Free to Play, the Valve-made film exploring the highly competitive and demanding world of Dota 2 eSports, will appear on Steam March 19 following a premiere event at San Francisco's Castro Theatre. True to its name, Free to Play won't cost anything to stream or download, but a paid Dota 2 item and skin pack will also be available that will donate 25 percent of purchases toward the players featured in the movie.
Indie gaming has gotten kind of huge over the past few years, and the internet's beginning to bulge at the seams with all the indieness going on lately. Indie Game: The Movie—whose special edition is being released next week—last year documented the lives of four indie developers as they put together their little-budget, big-name concepts. What of the thousands of other indie developers out there, though? A pair of filmmakers are seeking to answer that question with their newly revealed Kickstarter campaign for GameLoading: Rise of the Indies, a documentary that seeks to zoom out and look at the entire indie scene globally.
I visited Valve early last month, and while I was there I was treated to a world-first, last-minute screening of the first part of ‘Free To Play’, the Dota 2 documentary that the devs have been working on since prior to the first International tournament.
The version I saw was so raw it was being shown directly from the editing software, and there were a lot of first-pass effects that undoubtedly be finished by the time the film comes out. That said, I’m in a position to provide a sense of where Valve are going with it, as well as a few of my concerns over things it might be missing. I’m going to run through my first impressions below, but bear in mind that I will talk about a few specifics of what the movie covers - if you’d like to go in completely spoiler-free, consider this your warning.
Valve’s next Dota 2 documentary titled “Free to Play” is just about ready for public consumption, but the developer wants to hear some additional opinions before hitting start.
Submitted for your delight, an exclusive clip of 2 Player Productions' documentary Minecraft: The Story of Mojang. We're thrilled to share this with you as a part of our special Minecraft episode of PC Gamer Digital, which hit Steam moments ago.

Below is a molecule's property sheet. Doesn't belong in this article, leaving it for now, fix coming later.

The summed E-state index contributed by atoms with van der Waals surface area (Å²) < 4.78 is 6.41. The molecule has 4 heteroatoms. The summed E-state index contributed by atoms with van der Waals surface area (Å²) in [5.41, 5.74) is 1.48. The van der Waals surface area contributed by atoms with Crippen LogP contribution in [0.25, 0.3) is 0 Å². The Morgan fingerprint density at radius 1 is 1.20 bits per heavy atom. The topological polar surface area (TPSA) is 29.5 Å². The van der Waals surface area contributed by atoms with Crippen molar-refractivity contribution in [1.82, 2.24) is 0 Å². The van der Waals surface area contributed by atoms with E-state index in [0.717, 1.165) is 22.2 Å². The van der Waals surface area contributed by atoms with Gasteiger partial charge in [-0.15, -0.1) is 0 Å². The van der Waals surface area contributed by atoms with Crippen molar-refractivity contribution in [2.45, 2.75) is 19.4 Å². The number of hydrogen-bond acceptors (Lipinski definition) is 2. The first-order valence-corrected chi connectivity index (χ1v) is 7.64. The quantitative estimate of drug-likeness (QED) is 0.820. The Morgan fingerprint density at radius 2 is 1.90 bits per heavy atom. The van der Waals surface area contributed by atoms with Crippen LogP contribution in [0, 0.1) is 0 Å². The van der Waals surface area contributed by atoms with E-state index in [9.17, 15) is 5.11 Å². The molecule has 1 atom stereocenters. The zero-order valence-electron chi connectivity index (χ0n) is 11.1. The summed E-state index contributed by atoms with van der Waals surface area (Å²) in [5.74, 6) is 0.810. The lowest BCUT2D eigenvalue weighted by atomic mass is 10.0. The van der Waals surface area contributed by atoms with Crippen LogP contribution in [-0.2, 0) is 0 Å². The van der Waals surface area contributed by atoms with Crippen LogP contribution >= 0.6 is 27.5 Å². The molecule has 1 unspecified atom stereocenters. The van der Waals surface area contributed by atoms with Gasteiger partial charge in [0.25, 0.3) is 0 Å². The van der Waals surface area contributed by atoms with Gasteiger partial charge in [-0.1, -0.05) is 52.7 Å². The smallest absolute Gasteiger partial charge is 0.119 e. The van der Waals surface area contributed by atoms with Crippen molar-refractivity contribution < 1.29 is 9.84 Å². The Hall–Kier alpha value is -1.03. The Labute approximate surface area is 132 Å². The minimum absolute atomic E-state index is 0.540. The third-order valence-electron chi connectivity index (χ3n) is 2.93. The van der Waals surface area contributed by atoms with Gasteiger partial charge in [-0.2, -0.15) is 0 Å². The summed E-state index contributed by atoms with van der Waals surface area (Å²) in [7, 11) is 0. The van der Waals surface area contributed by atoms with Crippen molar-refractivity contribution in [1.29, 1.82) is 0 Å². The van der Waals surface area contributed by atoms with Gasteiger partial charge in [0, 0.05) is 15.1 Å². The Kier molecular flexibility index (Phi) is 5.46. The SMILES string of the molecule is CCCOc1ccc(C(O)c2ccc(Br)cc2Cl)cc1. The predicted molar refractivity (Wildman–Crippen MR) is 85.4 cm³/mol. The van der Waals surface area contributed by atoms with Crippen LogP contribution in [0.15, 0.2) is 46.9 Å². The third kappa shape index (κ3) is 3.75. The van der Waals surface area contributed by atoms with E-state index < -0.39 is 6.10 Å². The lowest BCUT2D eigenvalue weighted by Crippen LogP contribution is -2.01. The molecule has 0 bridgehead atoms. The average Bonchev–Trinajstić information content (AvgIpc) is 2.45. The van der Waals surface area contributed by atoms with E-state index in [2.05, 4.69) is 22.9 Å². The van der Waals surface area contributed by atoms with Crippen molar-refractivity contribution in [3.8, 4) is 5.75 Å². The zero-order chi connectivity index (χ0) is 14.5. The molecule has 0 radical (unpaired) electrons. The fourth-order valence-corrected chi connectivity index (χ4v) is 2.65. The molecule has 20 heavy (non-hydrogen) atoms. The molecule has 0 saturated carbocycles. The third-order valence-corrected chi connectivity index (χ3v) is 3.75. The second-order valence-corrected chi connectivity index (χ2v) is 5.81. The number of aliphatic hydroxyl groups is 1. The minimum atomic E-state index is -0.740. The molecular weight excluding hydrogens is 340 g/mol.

It's really something to see Notch pick Minecraft apart in realtime. It's like seeing the game face-up on a surgeon's table, code exposed through a gaping chest cavity, as the kindest Swede in the world sifts its guts and tries to find a place to fit an organ that spews exploding arrows.
Look forward to the full film in Summer 2012. Follow its progress at 2playerproductions.com or by following the talented team on Twitter.
The Cat and the Coup is a free documentary game in which you play the cat of Dr. Mohammed Mossadegh, the first democratically elected Prime Minister of Iran. It plays like a simple physics puzzle game, it looks like a storybook with artwork inspired by Persian miniatures, it features music by Nine Inch Nails, and if you give it just 15-minutes of your time, it'll teach you the story of a really fascinating period of American and British history involving communist paranoia and a CIA-funded coup d'état.
A video, screenshots and some thoughts below.
"They were called 'computer adventure games', and they used the most powerful graphics processor in the world: the human mind." Get Lamp oozes love. A documentary that tells the story of text adventures through the words of the people who made them, it's taken digital historian Jason Scott five years of researching, interviewing, filming, editing and polishing. Finally, the results of his work are available to buy. Check the trailer below.